With more of us struggling with daily pressures, it’s difficult to tell when stress is taking over. Health writer Helen Foster asks the experts how we can spot the signs and take action.
It would seem that stress is constantly on our minds. More than a third of the UK workforce is experiencing anxiety or stress, while many of us are blurring the lines between work and home – often struggling to switch off. A recent study, published in the scientific journal Nature Neuroscience, has even found that one person’s stress-levels can affect other people’s because we can unintentionally pass on our feelings to those around us.
So, how do we take back control? Helen Foster asked the experts…
What does stress do to our body?
Stress is your body’s natural response to a threat. “During times of stress the body sends a signal to the brain that triggers it to get ready to stand and fight or run for your life,” says Lorna Cordwell, psychotherapist at Chrysalis Counselling Courses. “Our body produces chemicals like cortisol, adrenaline and noradrenaline. Blood rushes to your muscles, senses become heightened and your immune system is primed to protect you in case you are injured.
“In the short term this response is extremely helpful – it helps to keep us alive, after all. But, it was only ever supposed to last long enough to get us out of trouble,” says Lorna. “Living in a state of constant stress means the body’s responses to stress are firing all the time. This is when the positives can turn to negatives.
“Those muscles that prime us to run begin to tighten, leading to aches and pains. The immune system tires and can become less effective, while the increased heart rate and blood flow can trigger high blood pressure.”
The subtle signs you’ve reached this point
85% of us report experiencing stress regularly, according to a survey by healthcare company Forth. Because we’re so used to feeling stressed, it can be hard to spot when we’re approaching the risky zone until it’s too late. “There are, however, some common signs to look for,” says psychotherapist Dr Gary Bloom.
“Changes to appetite are often an early clue of out-of-control stress. Some people find they lose their appetite completely, while others ‘comfort eat’.
“Stress also heightens addictive behaviour. If you’re using more alcohol or other stimulants than normal, then it could be a signal that it’s time to address your stress levels. Also, look to the quality of your sleep, as that is usually the first thing affected by stress,” says Gary.
If you’re suffering from more headaches than usual, it may be worth knowing that stress is a major cause of these. Stress can cause you to hunch your shoulders and even grind your teeth, so these are signs that you’re feeling overwhelmed. Similarly, the chemicals we produce as part of the ‘fight or flight’ reaction can cause menstrual cycles to feel more painful, according to a study published in the Journal of Women’s Health.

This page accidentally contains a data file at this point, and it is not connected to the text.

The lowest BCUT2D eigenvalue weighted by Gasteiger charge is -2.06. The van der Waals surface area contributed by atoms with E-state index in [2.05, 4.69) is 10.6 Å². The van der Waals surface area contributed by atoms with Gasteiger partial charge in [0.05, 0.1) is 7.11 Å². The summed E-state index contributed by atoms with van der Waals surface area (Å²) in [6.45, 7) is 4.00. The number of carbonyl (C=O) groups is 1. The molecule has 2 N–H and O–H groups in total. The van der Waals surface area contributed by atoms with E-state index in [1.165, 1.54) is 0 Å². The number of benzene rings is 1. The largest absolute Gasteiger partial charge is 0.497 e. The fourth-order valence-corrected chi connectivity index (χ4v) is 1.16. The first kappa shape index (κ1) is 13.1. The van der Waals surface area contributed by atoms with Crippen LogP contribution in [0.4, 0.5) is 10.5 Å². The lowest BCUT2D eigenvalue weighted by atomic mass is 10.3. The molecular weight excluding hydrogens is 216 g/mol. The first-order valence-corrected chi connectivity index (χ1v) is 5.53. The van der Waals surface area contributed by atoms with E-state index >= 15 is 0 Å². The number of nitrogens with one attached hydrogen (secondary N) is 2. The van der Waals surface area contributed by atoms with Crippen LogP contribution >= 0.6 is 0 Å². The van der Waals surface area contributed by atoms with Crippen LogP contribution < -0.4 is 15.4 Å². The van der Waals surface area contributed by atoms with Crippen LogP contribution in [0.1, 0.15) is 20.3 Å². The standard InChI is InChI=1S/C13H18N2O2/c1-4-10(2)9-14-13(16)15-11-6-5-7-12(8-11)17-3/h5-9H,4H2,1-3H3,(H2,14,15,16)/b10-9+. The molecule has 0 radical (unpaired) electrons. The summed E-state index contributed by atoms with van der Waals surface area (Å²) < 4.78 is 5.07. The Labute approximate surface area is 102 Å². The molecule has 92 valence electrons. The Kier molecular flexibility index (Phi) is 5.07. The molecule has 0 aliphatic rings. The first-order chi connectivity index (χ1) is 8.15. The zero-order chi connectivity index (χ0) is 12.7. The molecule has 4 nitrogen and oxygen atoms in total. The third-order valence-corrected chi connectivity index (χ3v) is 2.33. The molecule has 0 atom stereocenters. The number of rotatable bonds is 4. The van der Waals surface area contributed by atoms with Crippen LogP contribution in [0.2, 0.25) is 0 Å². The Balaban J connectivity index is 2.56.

“Lastly, stress can affect our cognitive functions,” says Gary. “If you’re finding it hard to concentrate or prioritise tasks, that could be because of stress.” Similarly – irritability – particularly towards your colleagues, friends or family, could also indicate that your stress levels are higher than they should be.
How to control stress before it controls you
It’s important to take control of stress and reduce it, and quickly. While long-term, unrelenting stress is the most harmful type, a new study from the US has found that people who decompress and deal with minor stresses daily (for example, with yoga, meditation or even just talking to their partner or a friend) are less likely to develop longer-lasting health effects than someone who doesn’t handle things on a day-to-day basis.
One tactic Gary suggests is to create a ‘worry zone’. This is a set point in the day, maybe just before you leave work, when you aim to mentally tackle the things that are causing you stress. If you can’t find a resolution to them, then at least visualise throwing them into the ‘worry zone’ until tomorrow. This helps stop your mind from dwelling on them all night.
Creating a clear distance between work and home can also help. Switch off work emails at 6pm and read a book on the train. Or meet a friend after work to switch off your work brain. Seeing friends is particularly important. “Scientists at the University of California investigated how both genders recover from stress and discovered that for women, talking and being with others is key,” says Lorna.
A lot of the stress in our lives is created by our mind. We ruminate on or panic about what’s concerning us. “Meditation can help change the way you think,” says Chloe Brotheridge, hypnotherapist and anxiety expert. “It helps to alter the brain, reducing the activity of the part of the brain responsible for the ‘fight or flight’ response (the amygdala). It also helps to increase our ‘grey matter’. This is a major part of the central nervous system and helps with rational thinking. Spend 10 minutes a day doing guided meditation or use a meditation app such as Headspace.”
Stress is a fact of life for many of us, but when you neutralise its negative effects, it can go back to being a force for good. “Stress can be an important motivator,” says Lorna. “You just need to get the balance right.”
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